Here is an idea for 2011, anyone under the age of 55 buy the license back and allow them to re-train and then get them the hell out of the fishery. By doing this then the rest of the province can go about its daily business without having to hear about the bloody crab fishery.

  • Fisherman
    July 02, 2010 - 13:18

    Why not follow the system in Newbrunswick - the fishermen there are getting a fair price of $2.35. The processors here are going to make a bonanza this year at $1.35 and government assisting them by eliminating licensing fees....nothing for the harvester only possibble bankruptcy.
    There must be heavy campaign donations being exchanged.

  • Toes
    July 02, 2010 - 13:11

    If that means stepping on toes . You made the exact statemant in Gander at the 9th Constitutional Convention for the FFAW. The ONLY change you made since then was to allow OCI to ship raw material to China be processed. The only toes that you stepped on by doing that was to the plant workers by denying them that work and the harvesters by allowing a processor to catch fish.
    Remember Minister Jackman, that if you step on too many toes there is a very good possibility you might get stepped back.

  • OffTheWall
    July 02, 2010 - 13:09

    Oh this makes a boatload of sense. Bring in a legitimate model.....only dont bring it in this year, bring it in next year. Lets open a fishery for an unreasonable price and bankrupt the smaller processors in the province, then next year you will have even less options for the sale of your product. Great thinking Earle. Hey Earle if you really think your product is worth the price you want then accept the alaskan formula, it states that a dividend will be paid based on market prices at the end of the year. So if you believe your product is worth $1.35 then under this new model that requires tranparency maybe you will get $1.35 in the end, heck, maybe even more. Step up to the plate Earle and get this going.

  • Frank M
    July 01, 2010 - 20:13

    Eying 2011....

    Not coincidently a provincial election year.

  • Free
    July 01, 2010 - 20:12

    Minister Jackman
    How ofter must you be told?
    First of all, you are not allowed to make any changes. Secondly, the ONLY change that can change the fishery is to remove the mononoply situation that government have entitled the merchants with.
    !

  • Chris
    July 01, 2010 - 20:03

    Here is an idea for 2011, anyone under the age of 55 buy the license back and allow them to re-train and then get them the hell out of the fishery. By doing this then the rest of the province can go about its daily business without having to hear about the bloody crab fishery.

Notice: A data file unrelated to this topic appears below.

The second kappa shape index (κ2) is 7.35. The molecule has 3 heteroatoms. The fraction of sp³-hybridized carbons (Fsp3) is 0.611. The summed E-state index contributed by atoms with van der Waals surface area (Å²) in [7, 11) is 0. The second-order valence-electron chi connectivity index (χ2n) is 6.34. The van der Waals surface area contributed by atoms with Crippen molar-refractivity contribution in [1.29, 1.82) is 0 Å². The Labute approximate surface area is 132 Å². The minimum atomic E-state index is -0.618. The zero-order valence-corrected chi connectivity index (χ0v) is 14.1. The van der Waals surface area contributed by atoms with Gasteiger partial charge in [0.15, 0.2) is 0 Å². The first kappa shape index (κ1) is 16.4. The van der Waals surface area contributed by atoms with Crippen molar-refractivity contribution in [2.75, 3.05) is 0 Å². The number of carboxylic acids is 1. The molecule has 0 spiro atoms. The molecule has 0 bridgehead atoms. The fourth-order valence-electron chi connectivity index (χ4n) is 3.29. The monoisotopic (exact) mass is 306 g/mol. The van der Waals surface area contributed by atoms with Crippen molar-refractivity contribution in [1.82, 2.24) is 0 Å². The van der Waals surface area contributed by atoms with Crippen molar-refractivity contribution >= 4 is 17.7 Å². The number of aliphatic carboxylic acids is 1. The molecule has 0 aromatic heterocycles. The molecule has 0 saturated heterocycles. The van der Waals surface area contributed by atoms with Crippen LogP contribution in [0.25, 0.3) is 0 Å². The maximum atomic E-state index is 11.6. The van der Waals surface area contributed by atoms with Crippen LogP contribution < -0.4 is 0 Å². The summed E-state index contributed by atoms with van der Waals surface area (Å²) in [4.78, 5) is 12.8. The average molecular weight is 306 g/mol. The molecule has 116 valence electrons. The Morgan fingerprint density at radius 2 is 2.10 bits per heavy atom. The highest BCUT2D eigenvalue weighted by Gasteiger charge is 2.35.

• Fisherman
    July 01, 2010 - 20:00

    Why not follow the system in Newbrunswick - the fishermen there are getting a fair price of $2.35. The processors here are going to make a bonanza this year at $1.35 and government assisting them by eliminating licensing fees....nothing for the harvester only possibble bankruptcy.
    There must be heavy campaign donations being exchanged.

  • Toes
    July 01, 2010 - 19:47

    If that means stepping on toes . You made the exact statemant in Gander at the 9th Constitutional Convention for the FFAW. The ONLY change you made since then was to allow OCI to ship raw material to China be processed. The only toes that you stepped on by doing that was to the plant workers by denying them that work and the harvesters by allowing a processor to catch fish.
    Remember Minister Jackman, that if you step on too many toes there is a very good possibility you might get stepped back.

  • OffTheWall
    July 01, 2010 - 19:44

    Oh this makes a boatload of sense. Bring in a legitimate model.....only dont bring it in this year, bring it in next year. Lets open a fishery for an unreasonable price and bankrupt the smaller processors in the province, then next year you will have even less options for the sale of your product. Great thinking Earle. Hey Earle if you really think your product is worth the price you want then accept the alaskan formula, it states that a dividend will be paid based on market prices at the end of the year. So if you believe your product is worth $1.35 then under this new model that requires tranparency maybe you will get $1.35 in the end, heck, maybe even more. Step up to the plate Earle and get this going.